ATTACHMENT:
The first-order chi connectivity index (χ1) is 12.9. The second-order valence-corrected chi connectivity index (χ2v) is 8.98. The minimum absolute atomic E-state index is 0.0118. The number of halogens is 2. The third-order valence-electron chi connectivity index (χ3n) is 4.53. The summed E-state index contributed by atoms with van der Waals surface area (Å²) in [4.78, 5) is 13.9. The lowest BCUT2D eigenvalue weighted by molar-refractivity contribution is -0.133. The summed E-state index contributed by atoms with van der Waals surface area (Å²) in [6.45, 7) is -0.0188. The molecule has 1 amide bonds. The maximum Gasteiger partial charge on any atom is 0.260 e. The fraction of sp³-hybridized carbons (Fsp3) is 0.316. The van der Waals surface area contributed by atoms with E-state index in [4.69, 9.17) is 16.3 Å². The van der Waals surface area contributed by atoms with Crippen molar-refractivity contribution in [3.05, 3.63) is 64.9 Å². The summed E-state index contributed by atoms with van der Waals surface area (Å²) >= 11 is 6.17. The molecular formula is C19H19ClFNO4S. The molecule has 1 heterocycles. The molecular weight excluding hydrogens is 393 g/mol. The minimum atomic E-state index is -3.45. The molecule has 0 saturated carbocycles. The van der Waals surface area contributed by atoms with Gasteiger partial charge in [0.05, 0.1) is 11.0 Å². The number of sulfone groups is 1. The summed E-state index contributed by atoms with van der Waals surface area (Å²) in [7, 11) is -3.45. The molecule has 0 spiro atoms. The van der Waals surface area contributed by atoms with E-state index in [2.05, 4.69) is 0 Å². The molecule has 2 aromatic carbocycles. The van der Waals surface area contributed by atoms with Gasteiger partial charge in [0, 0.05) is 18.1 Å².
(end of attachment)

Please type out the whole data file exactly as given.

The first-order chi connectivity index (χ1) is 12.9. The second-order valence-corrected chi connectivity index (χ2v) is 8.98. The minimum absolute atomic E-state index is 0.0118. The number of halogens is 2. The third-order valence-electron chi connectivity index (χ3n) is 4.53. The summed E-state index contributed by atoms with van der Waals surface area (Å²) in [4.78, 5) is 13.9. The lowest BCUT2D eigenvalue weighted by molar-refractivity contribution is -0.133. The summed E-state index contributed by atoms with van der Waals surface area (Å²) in [6.45, 7) is -0.0188. The molecule has 1 amide bonds. The maximum Gasteiger partial charge on any atom is 0.260 e. The fraction of sp³-hybridized carbons (Fsp3) is 0.316. The van der Waals surface area contributed by atoms with E-state index in [4.69, 9.17) is 16.3 Å². The van der Waals surface area contributed by atoms with Crippen molar-refractivity contribution in [3.05, 3.63) is 64.9 Å². The summed E-state index contributed by atoms with van der Waals surface area (Å²) >= 11 is 6.17. The molecular formula is C19H19ClFNO4S. The molecule has 1 heterocycles. The molecular weight excluding hydrogens is 393 g/mol. The minimum atomic E-state index is -3.45. The molecule has 0 saturated carbocycles. The van der Waals surface area contributed by atoms with Gasteiger partial charge in [0.05, 0.1) is 11.0 Å². The number of sulfone groups is 1. The summed E-state index contributed by atoms with van der Waals surface area (Å²) in [7, 11) is -3.45. The molecule has 0 spiro atoms. The van der Waals surface area contributed by atoms with E-state index in [2.05, 4.69) is 0 Å². The molecule has 2 aromatic carbocycles. The van der Waals surface area contributed by atoms with Gasteiger partial charge in [0, 0.05) is 18.1 Å².